In Singapore and Malaysia, I only ever went for the dessert and not really for the meals. They have the same cakes here which are fantastic but that's not what this review is about. The desserts are not Asian inspired and range from blackforest cake to cheese cake - all very yummy! However, that's not what this blog is about. How did the Asian dishes hold up? In my opinion, not very well.
This is a Halal certified cafe and to my knowledge, the only Halal restaurant in Melbourne Central.
This cafe is set within Melbourne Central in an almost hidden corner, next to Nando's on Level 3. Blink and you miss it. Parking within the Melb Central carpark is entirely possible. This is a relatively open cafe with not much ambience. It's relatively spacious and because of where it is situated, can be somewhat noisy during peak hours.
Things to do Nearby: You're inside Melbourne Central and across from the State Library.
|Usually comes with Prawns :) This is ok but not 'Penang' enough|
The service is inconsistent and not very attentive. They are friendly enough when they notice you and generally very nice. However, they lack the consistency means that sometimes, you get good service, and sometimes, you could be sitting there playing on your phone for a while unless if you call out to them.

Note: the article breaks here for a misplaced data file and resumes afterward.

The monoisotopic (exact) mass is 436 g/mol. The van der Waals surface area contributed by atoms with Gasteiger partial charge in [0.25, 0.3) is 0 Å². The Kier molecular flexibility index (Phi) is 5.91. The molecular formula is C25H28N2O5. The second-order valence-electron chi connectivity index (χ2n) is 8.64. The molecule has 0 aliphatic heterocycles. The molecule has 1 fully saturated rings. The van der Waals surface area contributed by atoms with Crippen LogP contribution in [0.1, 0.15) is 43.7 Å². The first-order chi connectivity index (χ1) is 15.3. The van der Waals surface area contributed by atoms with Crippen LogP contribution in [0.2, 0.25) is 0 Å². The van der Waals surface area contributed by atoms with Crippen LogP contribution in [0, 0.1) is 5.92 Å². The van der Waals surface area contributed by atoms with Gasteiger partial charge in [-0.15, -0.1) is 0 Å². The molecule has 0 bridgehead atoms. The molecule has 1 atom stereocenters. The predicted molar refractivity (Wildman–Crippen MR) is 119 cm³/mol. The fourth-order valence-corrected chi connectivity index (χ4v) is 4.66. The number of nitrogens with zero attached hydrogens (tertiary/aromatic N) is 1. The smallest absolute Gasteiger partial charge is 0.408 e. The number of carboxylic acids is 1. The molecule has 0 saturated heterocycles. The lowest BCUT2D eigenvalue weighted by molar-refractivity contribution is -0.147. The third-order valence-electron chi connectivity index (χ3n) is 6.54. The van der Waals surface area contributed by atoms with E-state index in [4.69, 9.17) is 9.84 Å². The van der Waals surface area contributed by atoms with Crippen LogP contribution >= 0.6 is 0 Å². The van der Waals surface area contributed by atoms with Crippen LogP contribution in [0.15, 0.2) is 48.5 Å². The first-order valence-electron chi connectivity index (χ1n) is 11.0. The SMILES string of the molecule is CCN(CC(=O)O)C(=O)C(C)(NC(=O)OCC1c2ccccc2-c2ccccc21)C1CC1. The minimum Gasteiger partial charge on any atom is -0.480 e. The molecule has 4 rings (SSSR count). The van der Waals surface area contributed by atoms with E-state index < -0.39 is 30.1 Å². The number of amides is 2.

I would go to Secret Recipe for the cakes, that's the highlight for me here. Not a place I would go to if I wanted Asian - which is ironic - given they are a Malaysian chain. When next I am in Singapore and Malaysia - I might go try their dishes and see if they are comparable.
What is halal food? In Arabic, Halal means 'lawful'. The opposite in to Halal is Haram (which is prohibited). Foods that are prohibited include pork or any by product of pork; blood; animals not slaughtered in the name of God; Alcohol; and Carrion. There is a prescribed Zabiha methodology in the slaughter of animals under Islamic law. In many parts of the non-Muslim world, there are some Halal certified restaurants and cafe which serve food from a wide variety of cuisines (such as Secret Recipe, that also serves pasta and a range of meat and 3 veg options).
There is also sometimes, the question of whether kosher food is similar to halal food? To my knowledge, they are different primarily because one of the requirements is the Zahiba method of slaughter of the animals, which includes the pronouncement of God during the slaughter - not required in kosher practice. Then, there's the difference in the treatment of alcohol between the two as well. Clearly, they are not the same in all circumstances.